Kate diCamillo is another one that had “unique” books that many agents felt they couldn’t sell.

  20. Mary, I completely understand. The series I’m working on is driving me nuts until I get it out of my head. It’s consumed my entire life (no joke) for a year. Will I be as passionate about my next project? Maybe not to the same extreme as this one, but I’ll still love it — because it’s coming from my heart, even though the idea was inspired by someone else.

    One day, I’d love to be one of those people who’s writing/voice you connect with….even if you don’t think the material is something you could market just yet. And no matter what…I will still strive to do so.

    I’ve got nuttin’ but love and respect for ya, Mary — which is why, like many here, you’re my dream agent!

    Brandi

  21. While you have to offer based on the book that’s in front of you, I think a lot of “first books” never sell. I signed with an agent based on a book that didn’t sell after several submissions and is sitting solidly in a drawer today. Luckily, I had more than that book in me, and we sold Dirty Little Secrets a year later.

  22. Cynjay — Very good point. But I bet your agent believed that your first book would sell… based on the fact that it went out on submission a few times. I know that a lot of first books don’t sell, but I offer and submit and believe anyway, because that manuscript has so much potential. And if something doesn’t sell, I hold out for that client’s next project. But I will not take anything on that I don’t sincerely believe could sell, and I don’t put my name on anything I submit to an editor that I’m anything less than proud of.

  23. Great post! I was hoping to finish revisions on the next Twilight ๐Ÿ™‚ in order to enter your contest this month — not sure I’ll make it but if not, I’ll look for the next contest. Thanks so much for all the great, informative info you post here.

  24. isn’t there a fine line between “I think I can sell this” and “This is safe”? I’m not sure what the difference is between doing something Different and doing something that’s unsellable.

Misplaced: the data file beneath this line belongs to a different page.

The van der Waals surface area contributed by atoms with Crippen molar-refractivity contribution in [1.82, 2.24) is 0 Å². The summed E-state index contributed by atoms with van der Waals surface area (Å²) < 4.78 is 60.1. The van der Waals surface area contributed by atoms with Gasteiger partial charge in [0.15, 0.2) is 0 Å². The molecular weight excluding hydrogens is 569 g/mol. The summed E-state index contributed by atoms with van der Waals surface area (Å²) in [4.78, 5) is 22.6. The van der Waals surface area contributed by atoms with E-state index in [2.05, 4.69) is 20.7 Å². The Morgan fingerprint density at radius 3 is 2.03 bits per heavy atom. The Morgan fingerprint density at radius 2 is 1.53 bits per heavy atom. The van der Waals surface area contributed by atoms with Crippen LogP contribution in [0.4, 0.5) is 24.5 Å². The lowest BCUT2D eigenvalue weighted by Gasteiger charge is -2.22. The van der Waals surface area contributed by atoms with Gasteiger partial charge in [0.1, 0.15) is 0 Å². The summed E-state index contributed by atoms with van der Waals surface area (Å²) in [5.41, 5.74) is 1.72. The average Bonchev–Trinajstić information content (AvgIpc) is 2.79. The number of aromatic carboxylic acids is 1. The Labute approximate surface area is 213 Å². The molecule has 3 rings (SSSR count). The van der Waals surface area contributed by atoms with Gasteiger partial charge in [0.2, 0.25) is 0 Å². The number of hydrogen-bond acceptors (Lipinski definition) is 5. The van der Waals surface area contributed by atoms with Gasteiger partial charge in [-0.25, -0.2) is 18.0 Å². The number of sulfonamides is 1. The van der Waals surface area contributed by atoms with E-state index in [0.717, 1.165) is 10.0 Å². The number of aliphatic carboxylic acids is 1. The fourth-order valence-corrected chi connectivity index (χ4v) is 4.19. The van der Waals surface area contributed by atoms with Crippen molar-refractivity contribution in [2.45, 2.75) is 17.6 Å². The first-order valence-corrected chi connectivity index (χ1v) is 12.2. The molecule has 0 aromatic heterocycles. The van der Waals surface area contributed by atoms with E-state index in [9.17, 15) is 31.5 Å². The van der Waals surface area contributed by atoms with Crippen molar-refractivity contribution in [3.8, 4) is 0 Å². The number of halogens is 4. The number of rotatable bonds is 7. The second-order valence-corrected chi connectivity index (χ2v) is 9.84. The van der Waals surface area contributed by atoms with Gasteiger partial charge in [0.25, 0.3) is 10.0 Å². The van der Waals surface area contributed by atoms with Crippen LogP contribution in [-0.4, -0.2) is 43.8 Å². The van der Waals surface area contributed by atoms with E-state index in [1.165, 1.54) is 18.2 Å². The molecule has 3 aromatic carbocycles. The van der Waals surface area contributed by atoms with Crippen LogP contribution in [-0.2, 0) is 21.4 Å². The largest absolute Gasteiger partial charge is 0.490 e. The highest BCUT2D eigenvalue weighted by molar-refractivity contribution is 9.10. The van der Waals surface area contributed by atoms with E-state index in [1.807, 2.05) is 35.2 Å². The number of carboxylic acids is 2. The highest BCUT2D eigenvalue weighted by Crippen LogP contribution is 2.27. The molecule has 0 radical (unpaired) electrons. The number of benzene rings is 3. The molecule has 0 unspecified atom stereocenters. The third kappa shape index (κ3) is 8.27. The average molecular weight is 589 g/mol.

good, solid writing clearly isn’t enough, is it? the manuscript has to possess some mysterious “spark” that catches just the right agent/publisher, doesn’t it?

  25. I’m just wondering. If the work really is good, do you tell the writer why you said no and ask to see their next project or just send the usual rejection letter?

  26. I imagine, even doing your best to research and monitor trends, there’s going to be that manuscript yet to be discovered or taken on by a agent that will be the one to START the trend.

    In that case, it I guess the agent has to go with their gut and if the writing is strong and compelling enough, take a chance and be pleasantly surprised to luck on to the next Twilight-current trend in evidence or not.

  27. Jeni — The relationship comparison is strangely accurate, one I often make. ๐Ÿ™‚

    Fivecats — It’s really hard to answer because, at that point, it really is all about that unique manuscript and that unique person considering it. But yes, I’d argue that special spark and “x-factor” are going to play a huge part. Why write something without spark?

    Jodie — As mentioned, I do go into quite some detail at this stage and, yes, do usually open the door for them to submit again with another project.

    June — This is one of the big considerations. “If there’s no market for this right now… COULD there be?”